Cebu City’s traffic mess could never be given a facelift, so to speak, unless and until the traffic laws, ordinances, rules and regulations are strictly implemented without fear or favor to impose discipline on all road users.
Discipline is the key to an orderly road traffic. Of course, improving or adapting the latest traffic lights and monitoring system is imperative to keep up with the changing times. As the years go by, the number of motor vehicles increases as the population grows.
Consider that Cebu City Councilor Rey Gealon, who was appointed chairman of the Cebu City’s Traffic Management and Coordination Committee (TMCC) a few months ago after former chairman Rico Rey Holganza resigned, tendered his resignation days ago to Mayor Michael Rama, who had just arrived from an extended vacation leave in Melbourne, Australia.
Notable among the reasons Gealon mentioned in his resignation letter, which he shared with Sir Cheking Seares, was that he was not able and capable of performing the job. But to me there is more than meets the eye on his sudden resignation since he said “too many cooks spoil the broth.”
So, who does Mayor Rama have in mind as the next chairman of TMCC? Or, if he is not so busy, perhaps he could sit in while looking for someone that Councilor Gealon described as “another who is more able and capable” and carry out on how he wants to improve the city’s road traffic system.
I do not think Councilor Gealon was sour graping when he stated that one of his reasons for quitting was that the unanimously approved TMCC resolution could not be implemented down the line. I am sure the young city councilor is much aware of how government bureaucracy works. City ordinances become nada when politicos interfere with their implementation.
Discipline should not only begin with the road users and public utility vehicle drivers or operators, but should also start with city executives, officials and those down the line. I have encountered on several occasions Cebu City-marked vehicles driven by undisciplined and abusive drivers that I believe are City Hall employees.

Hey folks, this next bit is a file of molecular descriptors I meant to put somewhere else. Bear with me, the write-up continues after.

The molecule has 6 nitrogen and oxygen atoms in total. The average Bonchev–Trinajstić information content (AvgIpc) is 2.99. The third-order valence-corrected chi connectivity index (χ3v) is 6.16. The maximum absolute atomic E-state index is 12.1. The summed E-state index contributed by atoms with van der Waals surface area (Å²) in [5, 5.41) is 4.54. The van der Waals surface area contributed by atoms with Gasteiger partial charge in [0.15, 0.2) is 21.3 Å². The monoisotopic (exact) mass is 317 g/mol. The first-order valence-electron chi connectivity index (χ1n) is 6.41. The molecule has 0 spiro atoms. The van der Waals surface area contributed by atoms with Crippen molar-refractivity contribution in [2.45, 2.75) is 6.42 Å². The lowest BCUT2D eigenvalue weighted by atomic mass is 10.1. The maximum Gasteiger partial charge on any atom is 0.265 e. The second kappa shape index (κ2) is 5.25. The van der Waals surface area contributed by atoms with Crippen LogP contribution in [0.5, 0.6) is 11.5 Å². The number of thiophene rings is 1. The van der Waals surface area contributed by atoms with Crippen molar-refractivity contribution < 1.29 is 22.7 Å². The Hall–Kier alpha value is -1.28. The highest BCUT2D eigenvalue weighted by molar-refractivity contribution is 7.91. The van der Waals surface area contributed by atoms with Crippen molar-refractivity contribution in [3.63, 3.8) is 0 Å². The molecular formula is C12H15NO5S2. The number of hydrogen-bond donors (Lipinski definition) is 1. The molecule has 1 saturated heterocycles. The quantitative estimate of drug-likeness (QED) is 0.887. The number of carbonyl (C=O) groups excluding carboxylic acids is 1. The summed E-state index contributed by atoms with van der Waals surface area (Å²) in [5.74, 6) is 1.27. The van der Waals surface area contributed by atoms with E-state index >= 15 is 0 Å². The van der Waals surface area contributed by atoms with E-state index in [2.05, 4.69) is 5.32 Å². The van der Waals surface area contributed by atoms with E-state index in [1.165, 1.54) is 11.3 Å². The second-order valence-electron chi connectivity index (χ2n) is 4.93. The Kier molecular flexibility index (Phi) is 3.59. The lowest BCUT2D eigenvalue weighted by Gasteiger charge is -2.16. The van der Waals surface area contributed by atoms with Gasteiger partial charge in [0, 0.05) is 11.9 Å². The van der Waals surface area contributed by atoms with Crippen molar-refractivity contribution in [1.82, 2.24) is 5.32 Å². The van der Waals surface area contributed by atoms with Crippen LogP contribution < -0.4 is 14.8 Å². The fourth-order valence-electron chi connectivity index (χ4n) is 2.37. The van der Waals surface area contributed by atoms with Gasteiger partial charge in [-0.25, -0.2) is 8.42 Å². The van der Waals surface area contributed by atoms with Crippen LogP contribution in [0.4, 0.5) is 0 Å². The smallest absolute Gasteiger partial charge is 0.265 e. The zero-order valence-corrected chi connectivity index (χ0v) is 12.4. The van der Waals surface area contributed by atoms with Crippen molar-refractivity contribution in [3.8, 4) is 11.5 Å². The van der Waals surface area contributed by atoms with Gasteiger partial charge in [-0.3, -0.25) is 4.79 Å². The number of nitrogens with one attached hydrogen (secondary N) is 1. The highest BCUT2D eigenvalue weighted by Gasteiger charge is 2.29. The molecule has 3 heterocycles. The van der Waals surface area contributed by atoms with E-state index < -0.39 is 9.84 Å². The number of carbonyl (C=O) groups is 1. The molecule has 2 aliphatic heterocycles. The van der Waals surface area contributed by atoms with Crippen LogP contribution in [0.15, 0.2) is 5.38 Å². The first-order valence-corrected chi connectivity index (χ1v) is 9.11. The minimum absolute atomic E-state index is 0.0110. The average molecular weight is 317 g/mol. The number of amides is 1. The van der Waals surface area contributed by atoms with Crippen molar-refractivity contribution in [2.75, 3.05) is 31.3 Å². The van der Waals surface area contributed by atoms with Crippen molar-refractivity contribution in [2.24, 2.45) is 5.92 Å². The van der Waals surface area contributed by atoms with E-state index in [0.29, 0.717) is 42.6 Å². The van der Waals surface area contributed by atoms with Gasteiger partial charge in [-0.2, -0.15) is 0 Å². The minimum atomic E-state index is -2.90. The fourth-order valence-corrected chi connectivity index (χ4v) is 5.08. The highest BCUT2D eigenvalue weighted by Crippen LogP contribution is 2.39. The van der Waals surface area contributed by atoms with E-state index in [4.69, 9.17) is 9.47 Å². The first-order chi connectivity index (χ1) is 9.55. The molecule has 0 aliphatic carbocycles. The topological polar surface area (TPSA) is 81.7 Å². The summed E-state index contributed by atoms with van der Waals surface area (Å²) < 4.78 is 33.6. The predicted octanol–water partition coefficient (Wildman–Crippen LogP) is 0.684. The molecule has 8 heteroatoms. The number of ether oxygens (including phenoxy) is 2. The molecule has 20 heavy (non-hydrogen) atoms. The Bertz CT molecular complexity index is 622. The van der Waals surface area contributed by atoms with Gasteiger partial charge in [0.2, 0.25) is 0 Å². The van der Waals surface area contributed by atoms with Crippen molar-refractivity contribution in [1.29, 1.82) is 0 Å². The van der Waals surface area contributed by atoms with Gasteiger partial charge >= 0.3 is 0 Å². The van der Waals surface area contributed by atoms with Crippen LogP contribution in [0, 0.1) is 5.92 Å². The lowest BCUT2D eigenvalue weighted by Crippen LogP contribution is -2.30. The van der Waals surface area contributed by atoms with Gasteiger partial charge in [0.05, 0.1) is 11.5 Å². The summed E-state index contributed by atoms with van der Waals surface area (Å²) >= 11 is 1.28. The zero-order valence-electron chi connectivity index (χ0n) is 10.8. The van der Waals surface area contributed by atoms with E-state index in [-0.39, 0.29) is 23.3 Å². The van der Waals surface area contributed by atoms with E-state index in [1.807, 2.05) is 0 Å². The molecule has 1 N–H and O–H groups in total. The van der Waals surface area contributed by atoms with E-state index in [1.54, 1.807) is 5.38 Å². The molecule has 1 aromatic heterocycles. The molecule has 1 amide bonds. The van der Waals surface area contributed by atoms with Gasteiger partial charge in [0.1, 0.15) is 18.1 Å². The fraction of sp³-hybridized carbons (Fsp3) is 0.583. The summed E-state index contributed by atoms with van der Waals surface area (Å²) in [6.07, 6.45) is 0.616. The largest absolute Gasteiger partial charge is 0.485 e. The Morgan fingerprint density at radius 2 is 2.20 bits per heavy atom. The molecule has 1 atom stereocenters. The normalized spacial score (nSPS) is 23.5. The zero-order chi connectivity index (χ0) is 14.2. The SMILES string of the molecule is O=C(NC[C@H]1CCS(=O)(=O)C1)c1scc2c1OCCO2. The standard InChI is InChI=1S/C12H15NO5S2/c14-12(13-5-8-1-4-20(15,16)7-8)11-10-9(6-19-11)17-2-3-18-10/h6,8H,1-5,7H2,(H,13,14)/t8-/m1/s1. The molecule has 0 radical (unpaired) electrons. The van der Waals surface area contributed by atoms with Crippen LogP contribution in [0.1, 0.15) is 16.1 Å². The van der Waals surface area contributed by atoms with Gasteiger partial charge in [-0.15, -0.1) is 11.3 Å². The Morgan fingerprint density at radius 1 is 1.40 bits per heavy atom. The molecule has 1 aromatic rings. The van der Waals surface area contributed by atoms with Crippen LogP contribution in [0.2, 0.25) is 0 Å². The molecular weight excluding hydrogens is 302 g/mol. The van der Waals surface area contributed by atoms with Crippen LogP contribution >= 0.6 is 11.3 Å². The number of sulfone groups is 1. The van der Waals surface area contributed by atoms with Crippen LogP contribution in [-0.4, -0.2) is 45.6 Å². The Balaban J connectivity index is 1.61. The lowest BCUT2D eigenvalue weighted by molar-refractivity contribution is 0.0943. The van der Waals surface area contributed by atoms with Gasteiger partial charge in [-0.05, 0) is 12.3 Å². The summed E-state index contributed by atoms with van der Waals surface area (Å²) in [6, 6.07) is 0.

I beg to disagree that “scarce resources” could be one of the factors in the untidy management of the city’s road traffic. The city has plenty of traffic enforcers, only that they are not well supervised. Imagine, four enforcers directing traffic on a T-intersection road.
Perhaps, Mayor Rama could borrow, if not copy, the awesome traffic lights and monitoring system of Cebu City’s sister city, Kaohsiung in Taiwan. In my five-day stay in Kaohsiung while attending the Rotary Institute, I did not see any traffic enforcer or cops minding the traffic but the motorists, bikers, cyclists and pedestrians alike obeyed the traffic rules.
Gealon even blatantly described the current city’s traffic management as a “dismal lack of traffic system.” Admittedly, traffic education of all road users, strict enforcement of the traffic laws, rules and regulations, and consistent traffic engineering are wanting in the present administration. And there are several busy intersections in the city not installed yet with the modern or latest traffic lights and monitoring system.
Cebu City’s traffic ordinances in correlation with the national traffic code abound and are more than enough to make the city streets sane and safe for all road users. The only problem is the lack of consistency in the enforcement of these city traffic ordinances.
To achieve an orderly road traffic, Mayor Rama needs an iron fist, just like the late Prime Minister Lee Kuan Yew, to strictly enforce the city ordinances.
Happy New Year!